Saturday, November 9, 2019

Mitch Snyder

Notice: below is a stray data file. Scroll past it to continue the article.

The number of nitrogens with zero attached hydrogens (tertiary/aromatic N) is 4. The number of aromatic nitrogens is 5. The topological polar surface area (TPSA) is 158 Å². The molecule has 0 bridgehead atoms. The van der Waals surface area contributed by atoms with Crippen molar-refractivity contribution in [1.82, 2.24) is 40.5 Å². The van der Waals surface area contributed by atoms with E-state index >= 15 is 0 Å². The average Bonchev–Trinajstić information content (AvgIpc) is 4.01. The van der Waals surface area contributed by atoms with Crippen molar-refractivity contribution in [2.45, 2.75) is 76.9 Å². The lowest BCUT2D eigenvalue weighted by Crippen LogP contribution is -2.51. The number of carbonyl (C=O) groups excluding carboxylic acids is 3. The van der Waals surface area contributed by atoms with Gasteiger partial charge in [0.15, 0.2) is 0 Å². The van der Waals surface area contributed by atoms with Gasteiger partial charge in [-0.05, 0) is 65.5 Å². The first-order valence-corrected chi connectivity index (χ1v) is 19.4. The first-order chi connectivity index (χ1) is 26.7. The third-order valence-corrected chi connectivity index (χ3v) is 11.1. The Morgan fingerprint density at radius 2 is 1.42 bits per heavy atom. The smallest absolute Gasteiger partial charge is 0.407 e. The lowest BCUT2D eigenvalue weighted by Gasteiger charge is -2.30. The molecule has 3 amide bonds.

Mitch Snyder (1943-1990) is known mostly for his work advocating for the rights of homeless people and specifically as a leader of the Community For Creative Non-Violence (CCNV). CCNV began in the early 1970s as an anti-war group and evolved into an organization that provides food, clothing, shelter, and educational programs for the poor and homeless. Towards his goal of improving the lives of homeless people, Snyder employed non-violent confrontational protest tactics aimed at shocking the public and drawing media attention to this cause. These protest tactics included building occupation, construction of a tent city in Lafayette Park, vandalism, and hunger strikes. During his time in prison, Snyder converted to Christianity and fully embrace a radical Catholic form of social protest. Snyder served two years in federal prison, 1970-1972, for violating the Dyer Act. While in prison at the Danbury Correctional facility in Danbury Connecticut, he met the radical anti-war Catholic Priest Daniel Berrigan and like Berrigan, Snyder became an outspoken critic of the Vietnam War and the treatment of prisoners in federal correctional facilities. His protest methods included prisoner work strikes and hunger strikes. The political and spiritual conversion he experienced in prison shaped his life. Upon being released in 1973 Snyder came home to rejoin his family. Less than one year later he left his family again and joined the Community for Creative Non Violence (CCNV) in Washington, D. C. CCNV was at that time operating a medical clinic, a pretrial house, a soup kitchen, a thrift store and a halfway house. CCNV came out of a discussion group about the Vietnam War at George Washington University. CCNV was also very active in non-violent direct action in opposition to the Vietnam War. Snyder became the driving force of CCNV but worked with many deeply committed people including his life and professional partner, Carol Fennelly; Mary Ellen Hombs, with whom he co authored Homelessness in America: A Forced March to Nowhere; and Ed and Kathleen Guinan. Snyder dedicated himself to awakening the national conscience and challenging the political system. Starting in the late 1970s, he had begun organizing demonstrations designed to call attention to the unmet needs of homeless men and women in the streets of the nation's capital, often leeping on steam-heat exhaust grates located near federal buildings. Headline-grabbing protests that Snyder sparked — as a leader of a onetime anti-Vietnam War organization, the Community for Creative Nonviolence — included a December 1978 takeover of the National Visitors Center, near Union Station, by homeless people. The action forced t he city to provide more shelter space. In November 1981 — three months after the New York settlement — Snyder led a group of about 150 activists and homeless people in building and occupying a tent camp they called â€Å"Reaganville† in Lafayette Park, across from the White House. In naming the camp after President Reagan, the activists were trying to evoke the Great Depression, when the jobless and homeless built camps they called â€Å"Hoovervilles,† after President Herbert Hoover. The next year, Philadelphia enacted an ordinance that also guaranteed the right to shelter, and in 1984 Washington finally acted. Partly in response to Snyder's and other protests, Washington voters in 1984 passed the nation's first referendum measure guaranteeing â€Å"adequate overnight shelter† to homeless people — a statutory equivalent of the New York legal agreement. He and CCNV pushed and prodded the District of Columbia, the local churches and temples and mosques, as well as the federal government to open space at night for homeless people, and worked to staff the space that was made available. Through demonstrations, public funerals for people who had frozen to death on DC streets, breaking into public buildings, and fasting, CCNV forced the creation of shelters in Washington and made homelessness a national and international issue. In the 1980s Snyder, Fennelly, and other CCNV activists entered and occupied an abandoned federal building at 425 2nd Street N. W. now Mitch Snyder Place) and housed hundreds overnight while demanding that the government renovate the building. Under intense pressure, the Reagan administration agreed to lease the Federal property to CCNV for $1 a year. Later the Federal government transferred the property to DC. It remains the largest shelter in Washington to this day. Snyder fasted twice to force the Reagan adminis tration to renovate the building. The first fast ended on the eve of Reagan's second election when Reagan promised to execute necessary repairs. Reagan failed to follow through on this promise, and litigation ensued. An Oscar-nominated documentary, Promises to Keep, narrated by Martin Sheen, follows that story and tells why a second fast was conducted. Sheen also played Mitch Snyder in the made-for-TV movie, Samaritan: The Mitch Snyder Story. Angered that Holy Trinity Parish in Georgetown planned an expensive renovation of that historic church, and maintaining that the money involved should be given instead to the poor, Snyder stood in the middle of the congregation throughout the Sunday Mass for many weeks as a protest, while other congregants knelt or sat during the service as was customary.

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